As Carlos Tevez and Mark Hughes can testify, players come and go, but late goals remain an integral part of Manchester United's DNA.
United steal the late, late show
MANCHESTER // As Carlos Tevez and Mark Hughes can testify, players come and go, but late goals remain an integral part of Manchester United's DNA. The later they occur, the more they enhance the club's reputation and demoralise the opposition. Yesterday, Manchester City entered the 96th minute at Old Trafford on the brink of the most commendable of draws. They ended it devastated and dejected. When Ryan Giggs steered the ball with perfect precision to Michael Owen, the United substitute was lingering in the inside-left channel. With one poke of his right foot, he defeated the outstanding Shay Given and City. It was Owen's first home Premier League goal for United, but it was much, much more than that.
It was a moment to justify Sir Alex Ferguson's faith in Owen. It was the end of City's 100 per cent start to the season. It was a statement of intent from United, who have been smarting at City's spending all summer. It was the cue for Ferguson to bound from his dugout towards the pitch in joyous, uncoordinated celebration. Few things delight him more than putting an upstart in his place, than reasserting United's authority and, by extension, his own.
At the risk of hyperbole, the 152nd Manchester derby may have been the best ever. City's two former United strikers played their part, Hughes configuring his side intelligently and Tevez shrugging off his knee problem to perform valiantly. Yet they cannot be mentioned without invoking Craig Bellamy, who scored a superlative brace or Given, who made a trio of stellar saves in the second half. A trio of United players belonged in the highest bracket. Wayne Rooney scored and served as their first-half inspiration. The baton passed to Giggs, who supplied a trio of assists after the interval. Darren Fletcher, meanwhile, was indefatigable, scoring a brace of headers and confirming Ferguson's long-held belief that his compatriot is a big-game player.
"He's developed into an outstanding footballer and a great boy, a wonderful professional," said Ferguson, who was happier with his charges' performance after the interval. "In the second half they were absolutely magnificent. That was the real playing power of Manchester United." Yet United had an ideal start to each half, each drawing from City a fine response. The drama began inside the second minute. Giggs took a quick throw, Patrice Evra reached the byline and pulled the ball back for Rooney. He evaded a stumbling Kolo Toure and a sliding Nigel de Jong to steer the ball in at the near post.
Initially shell-shocked, City rallied. De Jong and Gareth Barry earned them a foothold in the game, beginning to exert a level of control in the midfield. The latter also provided the first equaliser on a day when the subplot was provided by Tevez. Chugging around Old Trafford in that familiar bustling style, resoundingly booed by the United fans and serenaded by the City support, the man who was unlikely to play was not only passed fit, but passed the test of character on his return to his former club.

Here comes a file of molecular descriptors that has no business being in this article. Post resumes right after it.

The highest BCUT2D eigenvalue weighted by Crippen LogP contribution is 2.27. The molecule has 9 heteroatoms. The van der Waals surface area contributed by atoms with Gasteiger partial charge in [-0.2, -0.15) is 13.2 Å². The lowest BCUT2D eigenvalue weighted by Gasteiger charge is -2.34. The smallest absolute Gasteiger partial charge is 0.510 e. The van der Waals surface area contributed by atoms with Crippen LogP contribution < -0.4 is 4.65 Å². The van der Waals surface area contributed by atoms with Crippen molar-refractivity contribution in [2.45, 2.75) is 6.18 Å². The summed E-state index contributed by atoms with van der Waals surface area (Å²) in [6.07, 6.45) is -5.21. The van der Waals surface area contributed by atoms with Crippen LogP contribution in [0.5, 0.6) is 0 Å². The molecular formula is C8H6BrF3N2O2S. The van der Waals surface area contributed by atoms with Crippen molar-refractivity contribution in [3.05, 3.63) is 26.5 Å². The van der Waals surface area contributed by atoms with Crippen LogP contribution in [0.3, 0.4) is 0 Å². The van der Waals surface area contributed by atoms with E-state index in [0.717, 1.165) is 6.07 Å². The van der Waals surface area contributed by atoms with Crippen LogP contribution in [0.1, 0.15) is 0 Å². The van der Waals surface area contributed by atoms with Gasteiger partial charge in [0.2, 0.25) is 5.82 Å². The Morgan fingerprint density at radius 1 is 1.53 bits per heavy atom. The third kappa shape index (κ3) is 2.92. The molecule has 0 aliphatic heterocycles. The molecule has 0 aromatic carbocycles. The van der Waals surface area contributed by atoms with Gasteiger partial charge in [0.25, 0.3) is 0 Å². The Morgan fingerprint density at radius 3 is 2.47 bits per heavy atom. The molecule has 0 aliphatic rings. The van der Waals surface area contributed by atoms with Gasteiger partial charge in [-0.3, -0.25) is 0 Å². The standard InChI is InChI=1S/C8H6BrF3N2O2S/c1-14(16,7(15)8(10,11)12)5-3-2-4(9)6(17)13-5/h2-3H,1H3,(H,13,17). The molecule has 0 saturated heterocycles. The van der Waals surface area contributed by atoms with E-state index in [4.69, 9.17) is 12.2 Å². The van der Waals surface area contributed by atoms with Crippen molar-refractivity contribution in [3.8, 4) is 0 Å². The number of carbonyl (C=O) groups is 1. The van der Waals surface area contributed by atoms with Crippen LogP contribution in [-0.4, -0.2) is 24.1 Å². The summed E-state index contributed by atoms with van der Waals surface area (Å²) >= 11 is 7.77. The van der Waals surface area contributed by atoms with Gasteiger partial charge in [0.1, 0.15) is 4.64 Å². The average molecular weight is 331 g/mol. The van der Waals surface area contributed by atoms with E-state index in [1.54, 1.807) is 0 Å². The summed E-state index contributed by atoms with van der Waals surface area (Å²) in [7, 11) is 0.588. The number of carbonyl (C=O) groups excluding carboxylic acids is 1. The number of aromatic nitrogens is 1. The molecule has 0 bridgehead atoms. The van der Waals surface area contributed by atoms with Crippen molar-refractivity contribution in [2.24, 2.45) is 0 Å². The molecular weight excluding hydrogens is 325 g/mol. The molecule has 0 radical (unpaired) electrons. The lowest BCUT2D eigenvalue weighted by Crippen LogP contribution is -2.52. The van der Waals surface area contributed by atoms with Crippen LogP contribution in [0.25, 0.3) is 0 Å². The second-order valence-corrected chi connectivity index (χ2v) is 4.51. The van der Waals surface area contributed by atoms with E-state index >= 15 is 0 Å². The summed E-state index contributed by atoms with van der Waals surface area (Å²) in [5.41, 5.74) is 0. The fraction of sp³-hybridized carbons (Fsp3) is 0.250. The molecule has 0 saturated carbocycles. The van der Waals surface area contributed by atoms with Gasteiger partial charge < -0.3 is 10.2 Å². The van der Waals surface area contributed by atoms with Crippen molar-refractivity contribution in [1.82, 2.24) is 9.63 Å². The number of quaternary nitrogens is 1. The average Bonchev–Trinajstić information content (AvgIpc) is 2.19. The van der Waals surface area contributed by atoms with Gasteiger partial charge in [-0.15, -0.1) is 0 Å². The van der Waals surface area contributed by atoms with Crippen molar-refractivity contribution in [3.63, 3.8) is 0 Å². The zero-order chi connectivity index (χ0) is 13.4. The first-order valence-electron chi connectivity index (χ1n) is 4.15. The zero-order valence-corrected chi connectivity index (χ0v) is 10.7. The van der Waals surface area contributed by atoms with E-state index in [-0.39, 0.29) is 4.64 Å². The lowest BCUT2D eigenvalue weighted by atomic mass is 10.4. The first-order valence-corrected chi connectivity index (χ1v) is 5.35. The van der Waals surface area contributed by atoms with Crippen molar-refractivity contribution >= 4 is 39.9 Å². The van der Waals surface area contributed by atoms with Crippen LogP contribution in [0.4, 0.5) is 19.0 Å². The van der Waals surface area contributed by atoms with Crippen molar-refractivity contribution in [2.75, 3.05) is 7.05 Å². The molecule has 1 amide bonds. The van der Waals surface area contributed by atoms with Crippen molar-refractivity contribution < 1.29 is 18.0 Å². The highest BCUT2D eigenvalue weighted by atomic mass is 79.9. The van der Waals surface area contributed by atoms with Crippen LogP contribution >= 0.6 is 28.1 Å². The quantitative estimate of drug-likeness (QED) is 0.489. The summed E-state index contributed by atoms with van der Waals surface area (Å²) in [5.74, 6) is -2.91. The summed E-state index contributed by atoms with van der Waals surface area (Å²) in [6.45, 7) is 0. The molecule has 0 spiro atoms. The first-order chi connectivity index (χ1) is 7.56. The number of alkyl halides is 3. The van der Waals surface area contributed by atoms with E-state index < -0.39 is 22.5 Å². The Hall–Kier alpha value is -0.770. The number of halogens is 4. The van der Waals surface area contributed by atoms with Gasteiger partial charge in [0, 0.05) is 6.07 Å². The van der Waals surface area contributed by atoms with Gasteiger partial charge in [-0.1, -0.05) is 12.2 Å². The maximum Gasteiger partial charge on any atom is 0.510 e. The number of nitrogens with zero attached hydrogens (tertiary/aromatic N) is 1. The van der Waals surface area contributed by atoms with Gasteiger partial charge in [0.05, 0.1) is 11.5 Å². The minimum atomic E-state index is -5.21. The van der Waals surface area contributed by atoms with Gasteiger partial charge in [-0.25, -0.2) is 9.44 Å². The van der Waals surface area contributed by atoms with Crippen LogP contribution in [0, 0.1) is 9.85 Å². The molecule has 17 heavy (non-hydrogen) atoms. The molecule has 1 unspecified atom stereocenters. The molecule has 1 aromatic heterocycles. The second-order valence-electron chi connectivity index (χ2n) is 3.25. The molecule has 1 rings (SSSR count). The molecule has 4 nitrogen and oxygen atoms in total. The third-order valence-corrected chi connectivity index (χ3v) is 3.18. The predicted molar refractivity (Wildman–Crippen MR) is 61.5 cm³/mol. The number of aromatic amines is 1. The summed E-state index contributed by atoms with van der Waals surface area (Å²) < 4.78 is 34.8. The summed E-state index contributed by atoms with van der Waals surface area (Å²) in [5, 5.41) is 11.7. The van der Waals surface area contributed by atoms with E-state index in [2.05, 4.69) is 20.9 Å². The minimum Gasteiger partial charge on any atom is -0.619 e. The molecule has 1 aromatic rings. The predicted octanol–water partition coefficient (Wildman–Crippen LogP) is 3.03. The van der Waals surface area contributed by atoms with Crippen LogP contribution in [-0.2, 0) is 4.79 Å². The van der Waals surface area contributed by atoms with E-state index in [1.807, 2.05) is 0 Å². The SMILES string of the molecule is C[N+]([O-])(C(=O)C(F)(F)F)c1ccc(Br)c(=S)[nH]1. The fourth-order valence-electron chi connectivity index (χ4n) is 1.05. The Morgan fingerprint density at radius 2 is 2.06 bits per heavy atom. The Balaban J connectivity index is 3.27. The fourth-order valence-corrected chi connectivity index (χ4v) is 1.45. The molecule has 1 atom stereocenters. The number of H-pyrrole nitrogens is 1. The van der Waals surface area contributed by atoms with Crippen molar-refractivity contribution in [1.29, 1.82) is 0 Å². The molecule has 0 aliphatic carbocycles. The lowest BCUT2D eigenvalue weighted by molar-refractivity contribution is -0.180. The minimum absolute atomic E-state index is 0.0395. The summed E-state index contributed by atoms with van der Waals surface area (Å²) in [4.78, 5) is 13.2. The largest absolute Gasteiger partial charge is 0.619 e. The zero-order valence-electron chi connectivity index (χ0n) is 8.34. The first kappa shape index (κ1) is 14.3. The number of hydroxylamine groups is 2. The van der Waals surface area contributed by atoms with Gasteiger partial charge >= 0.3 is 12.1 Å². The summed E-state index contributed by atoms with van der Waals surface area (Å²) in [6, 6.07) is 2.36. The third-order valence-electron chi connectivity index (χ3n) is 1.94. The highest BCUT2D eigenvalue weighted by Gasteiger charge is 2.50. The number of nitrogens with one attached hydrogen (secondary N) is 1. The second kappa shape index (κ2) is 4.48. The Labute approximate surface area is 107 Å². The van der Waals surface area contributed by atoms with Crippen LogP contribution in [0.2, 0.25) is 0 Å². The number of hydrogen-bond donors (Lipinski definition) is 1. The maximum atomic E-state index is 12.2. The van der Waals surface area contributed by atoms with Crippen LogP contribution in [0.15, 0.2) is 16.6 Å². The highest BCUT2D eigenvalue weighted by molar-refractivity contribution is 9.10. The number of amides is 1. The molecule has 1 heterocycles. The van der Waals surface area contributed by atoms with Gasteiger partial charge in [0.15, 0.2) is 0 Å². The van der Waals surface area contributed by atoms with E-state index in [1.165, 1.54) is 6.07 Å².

Relentless foraging brought its reward. Other strikers might have abandoned Joleon Lescott's over-hit pass. Tevez chased it, tackled goalkeeper Ben Foster on the edge of his penalty area and had the awareness to lay the ball back to Barry to coolly slide it past the despairing Nemanja Vidic and in. What followed, like much of the day, bordered on the remarkable. Toure robbed Rooney in the centre circle, accelerated smoothly and via, Stephen Ireland's deft flick, found Tevez. His shot defeated Foster and clipped the post.
Then, however, Giggs started to exert an influence. After half-time, he crossed from the left and Fletcher climbed above Barry to plant a downward header in the net. Yet the lead lasted barely three minutes. Tevez picked out Bellamy and the Welshman sent Ji-sung Park the wrong way before unleashing an unstoppable shot. A Welshman provided the firepower, an Irishman the inspiration at the other end. Given denied Berbatov twice and then Giggs in rapid succession. Ghosting down the left flank and causing Micah Richards untold problems, Giggs, playing his 30th derby, brought another breakthrough as United's third goal had considerable similarities with their second. He crossed a free-kick, Fletcher headed home.
Still City, and Bellamy, were not finished. Rio Ferdinand's casually chipped pass was chested down by the substitute Martin Petrov. He found Bellamy, who sped away from the half-way line and finished from an improbable angle. "Craig has scored two goals that he will never better in the rest of his career," said Hughes. Yet what followed was still more unlikely. Owen, Tevez's successor at United and Berbatov's replacement on the pitch, struck long after City thought the final whistle should have gone.
The goal had echoes of Federico Macheda's winner in similar circumstances against Aston Villa in April, Ferguson's celebration, to Hughes, was reminiscent of the United manager and Brian Kidd's against Sheffield Wednesday in 1993. And that game, won by Steve Bruce, contained the late drama required to construct a legend. firstname.lastname@example.org